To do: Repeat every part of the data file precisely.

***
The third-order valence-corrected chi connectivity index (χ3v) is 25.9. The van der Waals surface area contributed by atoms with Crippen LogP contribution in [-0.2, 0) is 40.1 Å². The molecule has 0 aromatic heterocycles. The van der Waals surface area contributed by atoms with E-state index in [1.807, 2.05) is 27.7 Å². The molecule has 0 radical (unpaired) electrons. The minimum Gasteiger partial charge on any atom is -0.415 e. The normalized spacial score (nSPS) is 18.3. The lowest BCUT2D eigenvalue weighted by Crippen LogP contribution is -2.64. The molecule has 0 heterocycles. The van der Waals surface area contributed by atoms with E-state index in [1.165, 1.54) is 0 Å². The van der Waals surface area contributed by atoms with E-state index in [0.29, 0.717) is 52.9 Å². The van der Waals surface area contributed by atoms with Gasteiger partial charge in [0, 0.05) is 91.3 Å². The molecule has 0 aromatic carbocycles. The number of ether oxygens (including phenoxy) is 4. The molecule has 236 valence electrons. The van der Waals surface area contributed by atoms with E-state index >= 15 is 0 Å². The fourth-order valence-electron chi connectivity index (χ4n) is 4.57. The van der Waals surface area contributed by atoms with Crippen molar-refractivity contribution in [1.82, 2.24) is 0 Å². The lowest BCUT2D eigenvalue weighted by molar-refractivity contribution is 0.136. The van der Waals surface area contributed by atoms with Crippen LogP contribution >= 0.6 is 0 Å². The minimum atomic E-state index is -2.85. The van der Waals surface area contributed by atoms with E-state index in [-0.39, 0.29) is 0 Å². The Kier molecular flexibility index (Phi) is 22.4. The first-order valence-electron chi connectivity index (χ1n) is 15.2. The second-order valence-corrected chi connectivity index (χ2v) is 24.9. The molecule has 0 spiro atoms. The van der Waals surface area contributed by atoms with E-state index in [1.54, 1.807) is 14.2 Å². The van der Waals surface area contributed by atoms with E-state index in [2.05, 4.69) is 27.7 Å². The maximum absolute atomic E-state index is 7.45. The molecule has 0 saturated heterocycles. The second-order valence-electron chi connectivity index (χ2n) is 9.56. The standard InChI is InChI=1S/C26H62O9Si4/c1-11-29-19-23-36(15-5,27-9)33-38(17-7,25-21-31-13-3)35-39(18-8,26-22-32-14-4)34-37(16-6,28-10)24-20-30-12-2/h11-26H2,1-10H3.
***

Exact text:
The third-order valence-corrected chi connectivity index (χ3v) is 25.9. The van der Waals surface area contributed by atoms with Crippen LogP contribution in [-0.2, 0) is 40.1 Å². The molecule has 0 aromatic heterocycles. The van der Waals surface area contributed by atoms with E-state index in [1.807, 2.05) is 27.7 Å². The molecule has 0 radical (unpaired) electrons. The minimum Gasteiger partial charge on any atom is -0.415 e. The normalized spacial score (nSPS) is 18.3. The lowest BCUT2D eigenvalue weighted by Crippen LogP contribution is -2.64. The molecule has 0 heterocycles. The van der Waals surface area contributed by atoms with E-state index in [1.165, 1.54) is 0 Å². The van der Waals surface area contributed by atoms with E-state index in [0.29, 0.717) is 52.9 Å². The van der Waals surface area contributed by atoms with Gasteiger partial charge in [0, 0.05) is 91.3 Å². The molecule has 0 aromatic carbocycles. The number of ether oxygens (including phenoxy) is 4. The molecule has 236 valence electrons. The van der Waals surface area contributed by atoms with E-state index >= 15 is 0 Å². The fourth-order valence-electron chi connectivity index (χ4n) is 4.57. The van der Waals surface area contributed by atoms with Crippen molar-refractivity contribution in [1.82, 2.24) is 0 Å². The lowest BCUT2D eigenvalue weighted by molar-refractivity contribution is 0.136. The van der Waals surface area contributed by atoms with Crippen LogP contribution >= 0.6 is 0 Å². The minimum atomic E-state index is -2.85. The van der Waals surface area contributed by atoms with E-state index in [-0.39, 0.29) is 0 Å². The Kier molecular flexibility index (Phi) is 22.4. The first-order valence-electron chi connectivity index (χ1n) is 15.2. The second-order valence-corrected chi connectivity index (χ2v) is 24.9. The molecule has 0 spiro atoms. The van der Waals surface area contributed by atoms with E-state index in [1.54, 1.807) is 14.2 Å². The van der Waals surface area contributed by atoms with E-state index in [2.05, 4.69) is 27.7 Å². The maximum absolute atomic E-state index is 7.45. The molecule has 0 saturated heterocycles. The second-order valence-electron chi connectivity index (χ2n) is 9.56. The standard InChI is InChI=1S/C26H62O9Si4/c1-11-29-19-23-36(15-5,27-9)33-38(17-7,25-21-31-13-3)35-39(18-8,26-22-32-14-4)34-37(16-6,28-10)24-20-30-12-2/h11-26H2,1-10H3.